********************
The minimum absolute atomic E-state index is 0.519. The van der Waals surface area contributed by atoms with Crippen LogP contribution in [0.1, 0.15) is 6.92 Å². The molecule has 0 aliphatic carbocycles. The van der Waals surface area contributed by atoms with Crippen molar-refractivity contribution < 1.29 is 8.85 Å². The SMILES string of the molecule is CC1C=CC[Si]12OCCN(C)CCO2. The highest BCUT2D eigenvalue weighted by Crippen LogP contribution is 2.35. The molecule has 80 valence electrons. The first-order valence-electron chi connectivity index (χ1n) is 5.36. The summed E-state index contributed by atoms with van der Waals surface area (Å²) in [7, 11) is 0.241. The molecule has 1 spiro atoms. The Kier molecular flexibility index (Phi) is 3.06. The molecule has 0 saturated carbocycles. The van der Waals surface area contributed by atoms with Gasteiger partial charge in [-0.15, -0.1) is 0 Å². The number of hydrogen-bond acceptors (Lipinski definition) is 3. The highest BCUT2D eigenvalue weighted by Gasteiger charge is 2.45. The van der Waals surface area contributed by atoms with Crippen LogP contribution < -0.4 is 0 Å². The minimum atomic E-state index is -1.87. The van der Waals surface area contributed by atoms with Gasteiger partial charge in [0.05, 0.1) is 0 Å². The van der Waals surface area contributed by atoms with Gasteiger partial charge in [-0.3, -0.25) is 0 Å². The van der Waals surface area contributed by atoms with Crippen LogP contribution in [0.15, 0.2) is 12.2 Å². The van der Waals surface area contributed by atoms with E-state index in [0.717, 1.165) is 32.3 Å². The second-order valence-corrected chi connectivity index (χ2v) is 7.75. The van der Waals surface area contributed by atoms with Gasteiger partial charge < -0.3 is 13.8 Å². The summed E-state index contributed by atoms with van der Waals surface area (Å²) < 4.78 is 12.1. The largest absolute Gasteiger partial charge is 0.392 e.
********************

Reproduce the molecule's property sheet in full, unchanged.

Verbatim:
The minimum absolute atomic E-state index is 0.519. The van der Waals surface area contributed by atoms with Crippen LogP contribution in [0.1, 0.15) is 6.92 Å². The molecule has 0 aliphatic carbocycles. The van der Waals surface area contributed by atoms with Crippen molar-refractivity contribution < 1.29 is 8.85 Å². The SMILES string of the molecule is CC1C=CC[Si]12OCCN(C)CCO2. The highest BCUT2D eigenvalue weighted by Crippen LogP contribution is 2.35. The molecule has 80 valence electrons. The first-order valence-electron chi connectivity index (χ1n) is 5.36. The summed E-state index contributed by atoms with van der Waals surface area (Å²) in [7, 11) is 0.241. The molecule has 1 spiro atoms. The Kier molecular flexibility index (Phi) is 3.06. The molecule has 0 saturated carbocycles. The van der Waals surface area contributed by atoms with Gasteiger partial charge in [-0.15, -0.1) is 0 Å². The number of hydrogen-bond acceptors (Lipinski definition) is 3. The highest BCUT2D eigenvalue weighted by Gasteiger charge is 2.45. The van der Waals surface area contributed by atoms with Crippen LogP contribution < -0.4 is 0 Å². The minimum atomic E-state index is -1.87. The van der Waals surface area contributed by atoms with Gasteiger partial charge in [0.05, 0.1) is 0 Å². The van der Waals surface area contributed by atoms with Gasteiger partial charge in [-0.3, -0.25) is 0 Å². The van der Waals surface area contributed by atoms with Crippen LogP contribution in [0.15, 0.2) is 12.2 Å². The van der Waals surface area contributed by atoms with E-state index in [0.717, 1.165) is 32.3 Å². The second-order valence-corrected chi connectivity index (χ2v) is 7.75. The van der Waals surface area contributed by atoms with Gasteiger partial charge < -0.3 is 13.8 Å². The summed E-state index contributed by atoms with van der Waals surface area (Å²) < 4.78 is 12.1. The largest absolute Gasteiger partial charge is 0.392 e.